We’ve been eating a lot of greens this cool summer.  Which is fine by us, we have the yummiest salad dressing in the “whole-entire world,” courtesy of the magazine Edible Vancouver and the incredible Hollyhock Institute.

Edible printed Hollyhock’s famous dressing in their almost-spring 2011 edition, and it’s been a game changer at our house.  Here it is.  The best salad dressing in the “Whole-Entire World”

Hollyhock Yeast Dressing

As printed in Edible, from Hollyhock Cooks, with Linda Solomon and Moreka Jolar.

Makes 2 1/2 cups.

1/2 cup (125 ml) nutritional yeast flakes

1/3 cup (75 ml) water

1/3 cup (75 ml) soy sauce or tamari

1/3 cup (75 ml) apple cider vinegar

2 Tbsp crushed garlic

1 1/2 cups (375 ml) Sunflower Oil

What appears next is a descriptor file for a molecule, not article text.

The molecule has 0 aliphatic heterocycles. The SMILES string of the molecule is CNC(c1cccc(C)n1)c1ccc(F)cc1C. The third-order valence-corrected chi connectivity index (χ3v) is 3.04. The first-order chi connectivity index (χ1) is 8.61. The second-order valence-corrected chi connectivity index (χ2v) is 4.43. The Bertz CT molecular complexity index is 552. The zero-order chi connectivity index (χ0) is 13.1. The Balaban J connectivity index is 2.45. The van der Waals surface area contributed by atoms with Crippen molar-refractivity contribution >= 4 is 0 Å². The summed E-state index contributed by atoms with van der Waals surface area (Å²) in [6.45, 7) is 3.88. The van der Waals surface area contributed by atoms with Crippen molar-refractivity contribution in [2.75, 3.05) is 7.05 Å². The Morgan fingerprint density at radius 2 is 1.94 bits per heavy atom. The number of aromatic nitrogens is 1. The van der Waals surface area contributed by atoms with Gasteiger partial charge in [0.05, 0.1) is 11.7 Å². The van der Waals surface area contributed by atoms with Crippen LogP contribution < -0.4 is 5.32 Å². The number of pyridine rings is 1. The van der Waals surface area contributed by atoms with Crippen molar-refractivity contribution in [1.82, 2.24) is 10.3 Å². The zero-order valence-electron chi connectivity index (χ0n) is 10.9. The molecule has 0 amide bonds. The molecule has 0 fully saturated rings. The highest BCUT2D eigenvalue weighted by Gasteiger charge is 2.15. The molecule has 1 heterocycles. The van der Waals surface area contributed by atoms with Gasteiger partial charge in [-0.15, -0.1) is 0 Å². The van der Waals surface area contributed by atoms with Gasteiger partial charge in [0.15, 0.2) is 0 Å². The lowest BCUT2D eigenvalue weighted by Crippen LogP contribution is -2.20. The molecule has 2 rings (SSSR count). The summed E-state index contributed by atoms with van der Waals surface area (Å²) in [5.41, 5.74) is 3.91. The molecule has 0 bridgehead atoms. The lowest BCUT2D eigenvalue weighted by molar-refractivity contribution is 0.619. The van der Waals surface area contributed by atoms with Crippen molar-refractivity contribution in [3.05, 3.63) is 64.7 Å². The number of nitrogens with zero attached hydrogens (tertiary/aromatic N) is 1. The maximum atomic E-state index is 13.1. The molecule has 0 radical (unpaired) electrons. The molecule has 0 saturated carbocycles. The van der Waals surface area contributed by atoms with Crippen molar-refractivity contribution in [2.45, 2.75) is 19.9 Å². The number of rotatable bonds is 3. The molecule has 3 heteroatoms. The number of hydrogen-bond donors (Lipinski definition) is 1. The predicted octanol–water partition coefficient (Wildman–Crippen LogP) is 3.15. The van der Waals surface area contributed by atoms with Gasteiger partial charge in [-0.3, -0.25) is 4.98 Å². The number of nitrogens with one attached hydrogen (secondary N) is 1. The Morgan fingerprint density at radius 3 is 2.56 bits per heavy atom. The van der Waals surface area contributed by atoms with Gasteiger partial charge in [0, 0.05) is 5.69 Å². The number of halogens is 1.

Combine the first 5 ing unredients in a blender until they are thoroughly mixed. While still mixing on high, pour the oil in a slow, steady stream. Add  all the oil or r when a desired consistency is achieved. (Honestly, we put everything in the glass mason jar we keep the dressing in, and shake. It’s delicious). When refrigerated, this keeps for 2 weeks.

 

Foraging: Huckleberries & Pie July 22, 2011

Huckleberries

Huckleberries

We’ve spent the last couple of days foraging for huckleberries.  It’s so important to take advantage of the beautiful fruits that nature provides.  They’re there for the picking.  Pick them! PICK THEM! Admittedly, I take this to an obsessive sort of level – my poor husband has nearly had a heart attack on a number of occasions when I scream “STOP THE CAR” at the sight of a particularly good patch of blackberries.  But this early in the season, the whole family shares my unbridled enthusiasm.

Those long-awaited fruits have arrived.  In the forest near our home Salmonberries and Huckleberries are ripe.